USDA Adds Flexibility for Cover Crop Management During 2020 Crop Year in New Guidelines, Policy ProvisionsFri, 28 Jun 2019 12:47:07 CDT
The 2018 Farm Bill mandated changes to the treatment of cover crops for U.S. Department of Agriculture (USDA) programs, which add more flexibility to when cover crops must be terminated while remaining eligible for crop insurance. USDA’s Farm Service Agency (FSA), Natural Resources Conservation Service (NRCS) and Risk Management Agency (RMA) developed new guidelines and policy provisions to enact these changes, which will be available beginning with the 2020 crop year.
“USDA is working to quickly implement the 2018 Farm Bill to better serve our customers,” said Bill Northey, USDA Under Secretary for Farm Production and Conservation. “These new guidelines are not being issued as a result of the current nationwide weather issues, but will provide more flexibility for our customers who want to plant cover crops to meet their production and conservation goals for their farms.”
Producers now know up front that insurance will attach at time of planting the insured crop. Cover crop management practices are covered by Good Farming Practice provisions, and the guidelines are no longer a requirement for insurance to attach. Additionally, with these changes, NRCS is now recognized as an agricultural expert resource for cover crop management systems.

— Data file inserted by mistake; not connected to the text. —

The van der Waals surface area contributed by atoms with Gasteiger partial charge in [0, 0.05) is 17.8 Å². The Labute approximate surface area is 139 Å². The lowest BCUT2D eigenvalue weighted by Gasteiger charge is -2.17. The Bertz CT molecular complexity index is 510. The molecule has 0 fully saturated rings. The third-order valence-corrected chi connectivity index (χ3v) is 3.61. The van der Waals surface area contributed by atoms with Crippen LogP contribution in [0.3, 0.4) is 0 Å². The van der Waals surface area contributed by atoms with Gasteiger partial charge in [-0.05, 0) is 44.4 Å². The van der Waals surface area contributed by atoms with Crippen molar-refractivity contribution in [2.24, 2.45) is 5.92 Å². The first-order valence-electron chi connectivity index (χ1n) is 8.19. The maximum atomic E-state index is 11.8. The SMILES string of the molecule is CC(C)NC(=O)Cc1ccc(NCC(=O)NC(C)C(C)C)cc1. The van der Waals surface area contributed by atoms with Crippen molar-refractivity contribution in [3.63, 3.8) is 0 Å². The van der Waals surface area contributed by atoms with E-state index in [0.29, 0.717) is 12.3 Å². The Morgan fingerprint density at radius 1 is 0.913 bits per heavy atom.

“Now, cover crop management practices will be treated like all other farming decisions such as fertilizer application, seeding rates, and tillage practices,” Northey said.
Crop insurance is sold and delivered solely through private crop insurance agents. A list of crop insurance agents is available at all USDA Service Centers and online at the RMA Agent Locator. Producers can use the RMA Cost Estimator to get a premium amount estimate of their insurance needs online.
Cover crops have the potential to provide multiple benefits in a cropping system. To learn more about cover crop termination guidelines, selection tools and more, visit the NRCS Cover Crops and Soil Health webpage and RMA Cover Crops webpage.
Source - USDA
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